A complete guide to Mexico’s 2018 elections


Mexico went to the polls Sunday in a national election that could mark a sharp change in the political direction of Latin America’s second-largest economy. For many, this is a disappointing moment: the incumbent President enrique pernia, Mr (EnriquePenaNieto) and his right-wing institutional revolutionary party (PRI), which was very unpopular party dominated Mexico in the past 90 years, 77.

Mr Nieto’s favourite replacement is AndresManuelLopezObrador, a populist who was Mexico’s most left-wing leader in the 1980s. His victory would constitute a major upheaval in a country now grappling with unprecedented levels of violence, corruption and inequality. It will also set the stage for a confrontation between two fierce nationalist populists, US President Donald trump on the other side of Rio grande.

Mexico’s Juntos Haremos Historia (Together We Will Make History), coalition presidential pre candidate Andres Manuel Lopez Obrador is pictured during a rally in Tijuana on January 30, 2018, northwestern Mexico. / AFP PHOTO / GUILLERMO ARIAS (Photo credit should read GUILLERMO ARIAS/AFP/Getty Images)

With so many interests at stake, the campaign was remarkable. Since September 2017, 132 politicians, including 48 candidates, have been murdered by violent groups and criminal groups seeking to control local politics.




But Mexico’s youth is mobilising on an unprecedented scale. Nearly half of Mexico’s 72 million eligible voters are under the age of 39, and a staggering 14 million have cast their ballots for the first time. They hope their vote will help resolve the violence and corruption that have overshadowed politics in their lives.


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Here are four key issues related to Mexico’s historic elections:

When is Mexico’s election?

Mexico holds presidential elections every six years, with only one term left. This year’s vote will take place on Sunday, July 1, and is expected to take place on Monday morning.

It will be the biggest voting day in the country’s history, with more than 3,400 seats up for grabs at the local and state levels, including 128 senators and 500 members of the house of representatives.

Who is the candidate for President of Mexico?


The 64-year-old, known in the media as Amlo, has been one of Mexico’s most famous politicians for years. He has run for President twice before and lost relatively little. This time, however, his leftist, Mexico’s first private-sector brand to speak out looks like a winner: he expects to win twice the votes of his closest rival.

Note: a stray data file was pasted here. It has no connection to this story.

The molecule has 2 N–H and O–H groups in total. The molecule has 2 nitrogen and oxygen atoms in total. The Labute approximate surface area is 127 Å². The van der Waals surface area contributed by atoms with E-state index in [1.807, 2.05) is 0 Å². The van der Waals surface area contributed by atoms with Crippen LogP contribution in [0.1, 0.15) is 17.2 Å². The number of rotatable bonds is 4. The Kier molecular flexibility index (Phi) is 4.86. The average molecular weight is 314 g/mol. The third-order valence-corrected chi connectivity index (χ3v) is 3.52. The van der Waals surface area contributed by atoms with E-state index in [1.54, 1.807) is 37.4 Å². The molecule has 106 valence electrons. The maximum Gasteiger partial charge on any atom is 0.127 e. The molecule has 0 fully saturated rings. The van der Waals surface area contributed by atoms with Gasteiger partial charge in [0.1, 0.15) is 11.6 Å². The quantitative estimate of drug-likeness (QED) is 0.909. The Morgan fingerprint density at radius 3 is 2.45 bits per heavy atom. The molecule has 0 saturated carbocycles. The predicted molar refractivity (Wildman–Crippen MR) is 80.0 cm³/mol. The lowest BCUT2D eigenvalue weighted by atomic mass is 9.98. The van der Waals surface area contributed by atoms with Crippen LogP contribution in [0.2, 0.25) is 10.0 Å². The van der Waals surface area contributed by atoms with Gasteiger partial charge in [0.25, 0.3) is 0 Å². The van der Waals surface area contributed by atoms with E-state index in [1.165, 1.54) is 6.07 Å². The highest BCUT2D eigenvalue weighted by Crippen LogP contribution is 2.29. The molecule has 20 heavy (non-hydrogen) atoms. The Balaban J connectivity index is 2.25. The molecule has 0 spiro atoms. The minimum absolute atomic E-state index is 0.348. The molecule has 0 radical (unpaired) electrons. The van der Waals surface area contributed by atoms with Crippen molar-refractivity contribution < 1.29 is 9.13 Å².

As the head of the national regeneration movement or morena, the left will take tough action against endemic corruption in Mexico. Under his leadership, he said, the government “will no longer be a committee serving a community, but a true representative of the people.” He promised to move out of the presidential palace a more modest old building to support his image as a champion of inequality.

LopezObrador promised to give priority to previously neglected rural and indigenous groups, promising fixed prices for infrastructure projects and agricultural projects. He also wants to provide free education for the elderly and bigger pensions for the young.

All these spending promises critics warned him that he will bring Mexico into venezuela’s roads, venezuela’s left-wing populist leaders have supervised the disastrous economic and humanitarian crisis. But LopezObrador said the tax would need little increase and that his plan would “save money by fighting corruption and cutting unnecessary costs”.

Ricardo anja

Ricardo anaya appears to be the only candidate to be upset about LopezObrador’s predicted landslide. The 39-year-old has formed an unlikely alliance between his centre-right national action party and two smaller centre-left parties, with turnout now running at about 26 per cent. Anaya, known as a ruthless political operator, has launched a fiasco against PRI and LopezObrador. He accused the latter want to change the Mexican “with very old ideas in the past, the past trapped”, and said that his candidacy would be political institutions only real breakthrough, dismayed many mexicans.

He suggested that the office of the attorney general be made independent of the government to prevent corruption and streamline the judiciary. He also suggested gradually introducing universal basic income to tackle poverty. The proposal would separate mexicans, some saying it would be a lifeline for the poorest, others saying the figures would not add to costs.